Some people are highly talented, but not motivated. Others are highly motivated, but not talented.  Talent quest shows are littered with the slain corpses of aspiring celebrities, who had confidence by the bucket load but talent by the thimbleful.

Some children with genius potential are not identified as such at school.  They don’t fit into conformist education patterns and don’t necessarily demonstrate classroom competency at an above average level in some subjects. Their minds are literally elsewhere. They underachieve on what is being tested and have no real opportunity to prove their capabilities in their areas of talent.

Others are actively discouraged: A Munich schoolmaster told 10 years old Albert Einstein in 1889 “You will never amount to very much.”  Within 16 years he had formulated the special theory of relativity.

About the same time fellow Nobel prizewinner Ernest Rutherford, whose intellectual potential had been sparked in a sole teacher rural school in New Zealand, faced some post university challenges. In 1894 Rutherford was rejected for a teacher’s position at Christchurch Boys’ High School. It was enough to turn his mind to overseas academic research where he found his true vocation in collaborative research. The initial setback proved to be the waiting move at chess which open up new possibilities.

As Educationist Hazel Henderson has it: “Learning isn’t necessarily about curriculum in the schools. It’s about… really figuring out as early as you can in life what your passion is and what you want written on your tombstone. That leads you in a much more creative direction because you engage your entire energy.”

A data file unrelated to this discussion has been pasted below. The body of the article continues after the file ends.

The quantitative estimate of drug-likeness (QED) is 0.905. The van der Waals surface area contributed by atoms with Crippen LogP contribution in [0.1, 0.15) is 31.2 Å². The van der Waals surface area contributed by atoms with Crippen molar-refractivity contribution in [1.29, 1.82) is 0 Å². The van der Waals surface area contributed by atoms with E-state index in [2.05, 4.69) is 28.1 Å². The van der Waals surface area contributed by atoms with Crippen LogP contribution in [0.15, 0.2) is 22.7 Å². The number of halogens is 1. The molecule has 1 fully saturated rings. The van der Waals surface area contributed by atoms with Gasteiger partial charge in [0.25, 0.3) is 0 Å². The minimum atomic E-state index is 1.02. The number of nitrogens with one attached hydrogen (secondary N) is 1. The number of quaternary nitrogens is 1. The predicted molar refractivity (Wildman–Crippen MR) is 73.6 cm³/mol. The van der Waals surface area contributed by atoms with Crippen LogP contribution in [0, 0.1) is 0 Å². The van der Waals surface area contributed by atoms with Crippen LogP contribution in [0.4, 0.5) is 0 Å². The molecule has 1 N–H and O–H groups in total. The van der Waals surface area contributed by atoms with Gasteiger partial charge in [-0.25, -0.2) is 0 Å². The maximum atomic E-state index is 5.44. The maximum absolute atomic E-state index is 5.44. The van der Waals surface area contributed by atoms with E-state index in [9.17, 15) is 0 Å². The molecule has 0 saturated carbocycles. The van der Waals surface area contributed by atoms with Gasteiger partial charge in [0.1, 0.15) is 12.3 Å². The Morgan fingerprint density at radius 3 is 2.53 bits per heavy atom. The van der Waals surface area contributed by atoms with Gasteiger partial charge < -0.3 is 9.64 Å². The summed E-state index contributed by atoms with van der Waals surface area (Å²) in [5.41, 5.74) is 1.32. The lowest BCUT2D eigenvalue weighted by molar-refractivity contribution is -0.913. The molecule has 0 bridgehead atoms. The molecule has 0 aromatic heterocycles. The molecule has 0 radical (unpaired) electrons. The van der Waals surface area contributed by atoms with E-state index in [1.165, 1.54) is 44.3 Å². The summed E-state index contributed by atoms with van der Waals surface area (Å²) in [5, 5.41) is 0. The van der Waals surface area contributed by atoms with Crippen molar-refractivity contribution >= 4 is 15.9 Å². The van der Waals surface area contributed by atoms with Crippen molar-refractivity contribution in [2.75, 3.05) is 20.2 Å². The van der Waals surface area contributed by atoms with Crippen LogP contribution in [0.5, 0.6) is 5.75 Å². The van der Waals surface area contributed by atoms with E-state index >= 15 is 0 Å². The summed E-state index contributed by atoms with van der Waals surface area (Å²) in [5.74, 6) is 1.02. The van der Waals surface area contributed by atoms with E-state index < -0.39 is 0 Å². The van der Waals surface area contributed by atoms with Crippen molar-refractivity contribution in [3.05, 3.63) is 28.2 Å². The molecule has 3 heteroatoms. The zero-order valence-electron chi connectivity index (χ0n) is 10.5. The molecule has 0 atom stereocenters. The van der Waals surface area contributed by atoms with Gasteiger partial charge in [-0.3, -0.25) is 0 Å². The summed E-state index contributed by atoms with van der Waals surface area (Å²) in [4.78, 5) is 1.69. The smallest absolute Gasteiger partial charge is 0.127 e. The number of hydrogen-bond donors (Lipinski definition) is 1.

Facilitating this real talent quest is not just a job for teachers. We should all be on the lookout for people of all ages within our reach who have a talent to develop that we can detect in the seed and help nurture. The first step to competence is confidence: no matter what our own talents and skills, this is something we can all offer at the right time with the right perosn.

The reality show was the right time for Susan Boyle. Elaine Page has already suggested that the two join in a duet. That would really bring the  live house down and inflate YouTube’s viewing audience. 

In the meantime, perhaps Paul Potts, an earlier Britain’s Got Talent winner, could get together on stage with Susan and bring the pots to the boil.